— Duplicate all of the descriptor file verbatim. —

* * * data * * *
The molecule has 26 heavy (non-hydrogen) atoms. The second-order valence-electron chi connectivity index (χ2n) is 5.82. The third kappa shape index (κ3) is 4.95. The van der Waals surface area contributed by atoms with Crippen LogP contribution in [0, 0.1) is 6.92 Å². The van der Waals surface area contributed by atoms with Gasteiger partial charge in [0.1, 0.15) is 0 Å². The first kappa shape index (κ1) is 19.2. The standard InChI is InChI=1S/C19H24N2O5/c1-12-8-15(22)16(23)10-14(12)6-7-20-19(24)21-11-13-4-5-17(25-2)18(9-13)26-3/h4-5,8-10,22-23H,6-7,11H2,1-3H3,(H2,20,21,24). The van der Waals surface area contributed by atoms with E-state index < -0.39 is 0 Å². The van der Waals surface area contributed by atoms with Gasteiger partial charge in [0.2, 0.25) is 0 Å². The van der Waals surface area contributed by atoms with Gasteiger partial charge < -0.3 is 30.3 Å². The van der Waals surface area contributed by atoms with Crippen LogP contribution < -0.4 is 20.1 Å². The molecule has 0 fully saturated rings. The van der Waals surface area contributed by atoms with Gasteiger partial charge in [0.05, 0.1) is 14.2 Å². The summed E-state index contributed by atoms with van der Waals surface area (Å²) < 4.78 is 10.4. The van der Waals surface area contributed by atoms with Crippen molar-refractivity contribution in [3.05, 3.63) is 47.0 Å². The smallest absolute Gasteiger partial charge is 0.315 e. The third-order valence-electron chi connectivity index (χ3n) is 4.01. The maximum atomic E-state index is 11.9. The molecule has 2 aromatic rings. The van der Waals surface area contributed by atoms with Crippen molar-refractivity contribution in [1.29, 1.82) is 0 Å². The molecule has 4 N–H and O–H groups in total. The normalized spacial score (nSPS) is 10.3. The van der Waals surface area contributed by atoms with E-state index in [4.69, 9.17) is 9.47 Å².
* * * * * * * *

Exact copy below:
The molecule has 26 heavy (non-hydrogen) atoms. The second-order valence-electron chi connectivity index (χ2n) is 5.82. The third kappa shape index (κ3) is 4.95. The van der Waals surface area contributed by atoms with Crippen LogP contribution in [0, 0.1) is 6.92 Å². The van der Waals surface area contributed by atoms with Gasteiger partial charge in [0.1, 0.15) is 0 Å². The first kappa shape index (κ1) is 19.2. The standard InChI is InChI=1S/C19H24N2O5/c1-12-8-15(22)16(23)10-14(12)6-7-20-19(24)21-11-13-4-5-17(25-2)18(9-13)26-3/h4-5,8-10,22-23H,6-7,11H2,1-3H3,(H2,20,21,24). The van der Waals surface area contributed by atoms with E-state index < -0.39 is 0 Å². The van der Waals surface area contributed by atoms with Gasteiger partial charge in [0.2, 0.25) is 0 Å². The van der Waals surface area contributed by atoms with Gasteiger partial charge < -0.3 is 30.3 Å². The van der Waals surface area contributed by atoms with Crippen LogP contribution < -0.4 is 20.1 Å². The molecule has 0 fully saturated rings. The van der Waals surface area contributed by atoms with Gasteiger partial charge in [0.05, 0.1) is 14.2 Å². The summed E-state index contributed by atoms with van der Waals surface area (Å²) < 4.78 is 10.4. The van der Waals surface area contributed by atoms with Crippen molar-refractivity contribution in [3.05, 3.63) is 47.0 Å². The smallest absolute Gasteiger partial charge is 0.315 e. The third-order valence-electron chi connectivity index (χ3n) is 4.01. The maximum atomic E-state index is 11.9. The molecule has 2 aromatic rings. The van der Waals surface area contributed by atoms with Crippen molar-refractivity contribution in [1.29, 1.82) is 0 Å². The molecule has 4 N–H and O–H groups in total. The normalized spacial score (nSPS) is 10.3. The van der Waals surface area contributed by atoms with E-state index in [4.69, 9.17) is 9.47 Å².